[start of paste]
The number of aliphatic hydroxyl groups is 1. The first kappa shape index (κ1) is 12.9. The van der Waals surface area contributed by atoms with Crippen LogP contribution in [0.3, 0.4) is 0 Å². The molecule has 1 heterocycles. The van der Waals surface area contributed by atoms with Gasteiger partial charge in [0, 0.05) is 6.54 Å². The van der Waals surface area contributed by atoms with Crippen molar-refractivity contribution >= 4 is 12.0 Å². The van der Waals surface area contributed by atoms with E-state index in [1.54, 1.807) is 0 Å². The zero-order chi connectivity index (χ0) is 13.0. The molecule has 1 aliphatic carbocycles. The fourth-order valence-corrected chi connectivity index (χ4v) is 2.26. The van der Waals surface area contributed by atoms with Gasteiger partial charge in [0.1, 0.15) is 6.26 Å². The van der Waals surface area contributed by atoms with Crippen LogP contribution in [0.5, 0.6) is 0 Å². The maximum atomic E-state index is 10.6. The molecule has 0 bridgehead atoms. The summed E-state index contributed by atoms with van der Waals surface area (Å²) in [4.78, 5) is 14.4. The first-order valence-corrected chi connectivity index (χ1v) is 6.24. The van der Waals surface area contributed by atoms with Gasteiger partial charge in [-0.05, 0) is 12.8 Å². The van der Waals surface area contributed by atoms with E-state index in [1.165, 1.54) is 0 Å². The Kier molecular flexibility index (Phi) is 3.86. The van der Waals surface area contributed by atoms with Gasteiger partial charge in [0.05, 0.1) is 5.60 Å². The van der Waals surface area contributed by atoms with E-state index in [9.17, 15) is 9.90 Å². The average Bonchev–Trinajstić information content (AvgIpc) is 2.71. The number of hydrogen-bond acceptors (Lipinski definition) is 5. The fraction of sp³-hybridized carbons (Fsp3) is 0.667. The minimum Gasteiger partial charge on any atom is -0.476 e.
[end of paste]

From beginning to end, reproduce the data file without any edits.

The number of aliphatic hydroxyl groups is 1. The first kappa shape index (κ1) is 12.9. The van der Waals surface area contributed by atoms with Crippen LogP contribution in [0.3, 0.4) is 0 Å². The molecule has 1 heterocycles. The van der Waals surface area contributed by atoms with Gasteiger partial charge in [0, 0.05) is 6.54 Å². The van der Waals surface area contributed by atoms with Crippen molar-refractivity contribution >= 4 is 12.0 Å². The van der Waals surface area contributed by atoms with E-state index in [1.54, 1.807) is 0 Å². The zero-order chi connectivity index (χ0) is 13.0. The molecule has 1 aliphatic carbocycles. The fourth-order valence-corrected chi connectivity index (χ4v) is 2.26. The van der Waals surface area contributed by atoms with Gasteiger partial charge in [0.1, 0.15) is 6.26 Å². The van der Waals surface area contributed by atoms with Crippen LogP contribution in [0.5, 0.6) is 0 Å². The maximum atomic E-state index is 10.6. The molecule has 0 bridgehead atoms. The summed E-state index contributed by atoms with van der Waals surface area (Å²) in [4.78, 5) is 14.4. The first-order valence-corrected chi connectivity index (χ1v) is 6.24. The van der Waals surface area contributed by atoms with Gasteiger partial charge in [-0.05, 0) is 12.8 Å². The van der Waals surface area contributed by atoms with E-state index in [1.165, 1.54) is 0 Å². The Kier molecular flexibility index (Phi) is 3.86. The van der Waals surface area contributed by atoms with Gasteiger partial charge in [0.05, 0.1) is 5.60 Å². The van der Waals surface area contributed by atoms with E-state index in [9.17, 15) is 9.90 Å². The average Bonchev–Trinajstić information content (AvgIpc) is 2.71. The number of hydrogen-bond acceptors (Lipinski definition) is 5. The fraction of sp³-hybridized carbons (Fsp3) is 0.667. The minimum Gasteiger partial charge on any atom is -0.476 e.